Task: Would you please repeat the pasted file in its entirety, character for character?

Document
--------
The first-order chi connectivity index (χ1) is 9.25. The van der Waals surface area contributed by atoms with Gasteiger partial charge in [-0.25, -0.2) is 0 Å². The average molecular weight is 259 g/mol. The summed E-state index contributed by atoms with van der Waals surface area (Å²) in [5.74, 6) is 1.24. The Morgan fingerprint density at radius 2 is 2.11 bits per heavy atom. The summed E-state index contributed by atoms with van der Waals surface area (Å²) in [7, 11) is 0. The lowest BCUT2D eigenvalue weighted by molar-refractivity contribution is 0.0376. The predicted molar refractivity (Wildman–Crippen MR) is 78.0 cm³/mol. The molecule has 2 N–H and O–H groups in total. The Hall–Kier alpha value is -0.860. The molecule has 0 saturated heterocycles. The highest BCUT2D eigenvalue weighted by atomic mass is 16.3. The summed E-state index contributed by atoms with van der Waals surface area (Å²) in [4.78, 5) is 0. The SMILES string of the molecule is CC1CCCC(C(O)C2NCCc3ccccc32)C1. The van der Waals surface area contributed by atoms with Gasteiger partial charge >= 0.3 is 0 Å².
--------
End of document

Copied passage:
The first-order chi connectivity index (χ1) is 9.25. The van der Waals surface area contributed by atoms with Gasteiger partial charge in [-0.25, -0.2) is 0 Å². The average molecular weight is 259 g/mol. The summed E-state index contributed by atoms with van der Waals surface area (Å²) in [5.74, 6) is 1.24. The Morgan fingerprint density at radius 2 is 2.11 bits per heavy atom. The summed E-state index contributed by atoms with van der Waals surface area (Å²) in [7, 11) is 0. The lowest BCUT2D eigenvalue weighted by molar-refractivity contribution is 0.0376. The predicted molar refractivity (Wildman–Crippen MR) is 78.0 cm³/mol. The molecule has 2 N–H and O–H groups in total. The Hall–Kier alpha value is -0.860. The molecule has 0 saturated heterocycles. The highest BCUT2D eigenvalue weighted by atomic mass is 16.3. The summed E-state index contributed by atoms with van der Waals surface area (Å²) in [4.78, 5) is 0. The SMILES string of the molecule is CC1CCCC(C(O)C2NCCc3ccccc32)C1. The van der Waals surface area contributed by atoms with Gasteiger partial charge >= 0.3 is 0 Å².